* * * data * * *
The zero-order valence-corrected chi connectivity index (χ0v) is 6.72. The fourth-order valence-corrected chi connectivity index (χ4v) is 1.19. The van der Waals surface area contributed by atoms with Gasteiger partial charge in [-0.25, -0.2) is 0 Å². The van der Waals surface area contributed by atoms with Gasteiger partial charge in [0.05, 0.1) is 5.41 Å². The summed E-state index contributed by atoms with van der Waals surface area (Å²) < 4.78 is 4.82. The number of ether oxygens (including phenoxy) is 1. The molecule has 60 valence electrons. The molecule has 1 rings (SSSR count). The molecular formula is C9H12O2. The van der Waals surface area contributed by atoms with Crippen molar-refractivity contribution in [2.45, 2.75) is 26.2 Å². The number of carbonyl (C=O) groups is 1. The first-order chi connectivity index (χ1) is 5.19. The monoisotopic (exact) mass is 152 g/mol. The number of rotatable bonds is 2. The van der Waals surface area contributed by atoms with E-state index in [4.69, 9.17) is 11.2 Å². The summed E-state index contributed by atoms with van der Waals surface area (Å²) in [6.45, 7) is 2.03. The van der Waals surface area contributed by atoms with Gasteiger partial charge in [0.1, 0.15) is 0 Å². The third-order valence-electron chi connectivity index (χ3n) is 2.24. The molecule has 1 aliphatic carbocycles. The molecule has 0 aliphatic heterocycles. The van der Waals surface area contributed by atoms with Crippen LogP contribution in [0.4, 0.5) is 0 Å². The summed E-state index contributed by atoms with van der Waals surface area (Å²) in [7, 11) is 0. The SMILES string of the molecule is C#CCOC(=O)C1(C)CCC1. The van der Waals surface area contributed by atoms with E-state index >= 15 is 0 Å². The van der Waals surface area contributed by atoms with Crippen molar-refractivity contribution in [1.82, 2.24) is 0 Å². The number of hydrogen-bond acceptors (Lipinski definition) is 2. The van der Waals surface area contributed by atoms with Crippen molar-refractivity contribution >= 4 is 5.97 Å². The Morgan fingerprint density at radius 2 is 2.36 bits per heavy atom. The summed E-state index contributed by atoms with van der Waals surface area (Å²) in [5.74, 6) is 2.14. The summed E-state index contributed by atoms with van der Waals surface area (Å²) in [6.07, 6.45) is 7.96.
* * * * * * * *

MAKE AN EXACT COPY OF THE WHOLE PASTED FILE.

The zero-order valence-corrected chi connectivity index (χ0v) is 6.72. The fourth-order valence-corrected chi connectivity index (χ4v) is 1.19. The van der Waals surface area contributed by atoms with Gasteiger partial charge in [-0.25, -0.2) is 0 Å². The van der Waals surface area contributed by atoms with Gasteiger partial charge in [0.05, 0.1) is 5.41 Å². The summed E-state index contributed by atoms with van der Waals surface area (Å²) < 4.78 is 4.82. The number of ether oxygens (including phenoxy) is 1. The molecule has 60 valence electrons. The molecule has 1 rings (SSSR count). The molecular formula is C9H12O2. The van der Waals surface area contributed by atoms with Crippen molar-refractivity contribution in [2.45, 2.75) is 26.2 Å². The number of carbonyl (C=O) groups is 1. The first-order chi connectivity index (χ1) is 5.19. The monoisotopic (exact) mass is 152 g/mol. The number of rotatable bonds is 2. The van der Waals surface area contributed by atoms with E-state index in [4.69, 9.17) is 11.2 Å². The summed E-state index contributed by atoms with van der Waals surface area (Å²) in [6.45, 7) is 2.03. The van der Waals surface area contributed by atoms with Gasteiger partial charge in [0.1, 0.15) is 0 Å². The third-order valence-electron chi connectivity index (χ3n) is 2.24. The molecule has 1 aliphatic carbocycles. The molecule has 0 aliphatic heterocycles. The van der Waals surface area contributed by atoms with Crippen LogP contribution in [0.4, 0.5) is 0 Å². The summed E-state index contributed by atoms with van der Waals surface area (Å²) in [7, 11) is 0. The SMILES string of the molecule is C#CCOC(=O)C1(C)CCC1. The van der Waals surface area contributed by atoms with E-state index >= 15 is 0 Å². The van der Waals surface area contributed by atoms with Crippen molar-refractivity contribution in [1.82, 2.24) is 0 Å². The number of hydrogen-bond acceptors (Lipinski definition) is 2. The van der Waals surface area contributed by atoms with Crippen molar-refractivity contribution >= 4 is 5.97 Å². The Morgan fingerprint density at radius 2 is 2.36 bits per heavy atom. The summed E-state index contributed by atoms with van der Waals surface area (Å²) in [5.74, 6) is 2.14. The summed E-state index contributed by atoms with van der Waals surface area (Å²) in [6.07, 6.45) is 7.96.